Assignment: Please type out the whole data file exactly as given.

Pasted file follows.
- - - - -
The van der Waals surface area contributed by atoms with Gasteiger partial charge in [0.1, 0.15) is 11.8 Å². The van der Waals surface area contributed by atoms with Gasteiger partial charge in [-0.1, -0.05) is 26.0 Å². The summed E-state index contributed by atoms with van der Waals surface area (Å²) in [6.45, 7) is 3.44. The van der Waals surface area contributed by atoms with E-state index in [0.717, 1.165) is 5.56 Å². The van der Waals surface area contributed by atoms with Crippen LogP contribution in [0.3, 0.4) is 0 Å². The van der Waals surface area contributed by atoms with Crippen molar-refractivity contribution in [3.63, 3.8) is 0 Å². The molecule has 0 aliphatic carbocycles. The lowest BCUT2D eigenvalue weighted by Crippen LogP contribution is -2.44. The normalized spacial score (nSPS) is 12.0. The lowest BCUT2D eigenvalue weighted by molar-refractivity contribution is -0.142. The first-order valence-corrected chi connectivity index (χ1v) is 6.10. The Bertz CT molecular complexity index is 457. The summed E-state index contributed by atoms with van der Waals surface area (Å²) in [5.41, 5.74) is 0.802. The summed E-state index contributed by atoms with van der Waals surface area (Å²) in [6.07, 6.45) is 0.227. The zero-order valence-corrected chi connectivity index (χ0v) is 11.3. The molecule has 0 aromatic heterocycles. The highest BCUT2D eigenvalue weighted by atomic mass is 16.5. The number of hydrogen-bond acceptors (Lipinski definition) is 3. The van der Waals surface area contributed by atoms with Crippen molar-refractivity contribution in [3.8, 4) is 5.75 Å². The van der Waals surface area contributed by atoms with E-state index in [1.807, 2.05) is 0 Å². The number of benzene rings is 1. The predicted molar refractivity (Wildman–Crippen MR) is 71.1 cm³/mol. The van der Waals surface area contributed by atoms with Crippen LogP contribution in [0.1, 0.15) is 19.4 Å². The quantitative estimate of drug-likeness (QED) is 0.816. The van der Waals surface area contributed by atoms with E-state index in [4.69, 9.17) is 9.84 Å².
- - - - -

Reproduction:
The van der Waals surface area contributed by atoms with Gasteiger partial charge in [0.1, 0.15) is 11.8 Å². The van der Waals surface area contributed by atoms with Gasteiger partial charge in [-0.1, -0.05) is 26.0 Å². The summed E-state index contributed by atoms with van der Waals surface area (Å²) in [6.45, 7) is 3.44. The van der Waals surface area contributed by atoms with E-state index in [0.717, 1.165) is 5.56 Å². The van der Waals surface area contributed by atoms with Crippen LogP contribution in [0.3, 0.4) is 0 Å². The van der Waals surface area contributed by atoms with Crippen molar-refractivity contribution in [3.63, 3.8) is 0 Å². The molecule has 0 aliphatic carbocycles. The lowest BCUT2D eigenvalue weighted by Crippen LogP contribution is -2.44. The normalized spacial score (nSPS) is 12.0. The lowest BCUT2D eigenvalue weighted by molar-refractivity contribution is -0.142. The first-order valence-corrected chi connectivity index (χ1v) is 6.10. The Bertz CT molecular complexity index is 457. The summed E-state index contributed by atoms with van der Waals surface area (Å²) in [5.41, 5.74) is 0.802. The summed E-state index contributed by atoms with van der Waals surface area (Å²) in [6.07, 6.45) is 0.227. The zero-order valence-corrected chi connectivity index (χ0v) is 11.3. The molecule has 0 aromatic heterocycles. The highest BCUT2D eigenvalue weighted by atomic mass is 16.5. The number of hydrogen-bond acceptors (Lipinski definition) is 3. The van der Waals surface area contributed by atoms with Crippen molar-refractivity contribution in [3.8, 4) is 5.75 Å². The van der Waals surface area contributed by atoms with E-state index in [1.807, 2.05) is 0 Å². The number of benzene rings is 1. The predicted molar refractivity (Wildman–Crippen MR) is 71.1 cm³/mol. The van der Waals surface area contributed by atoms with Crippen LogP contribution in [0.1, 0.15) is 19.4 Å². The quantitative estimate of drug-likeness (QED) is 0.816. The van der Waals surface area contributed by atoms with E-state index in [4.69, 9.17) is 9.84 Å².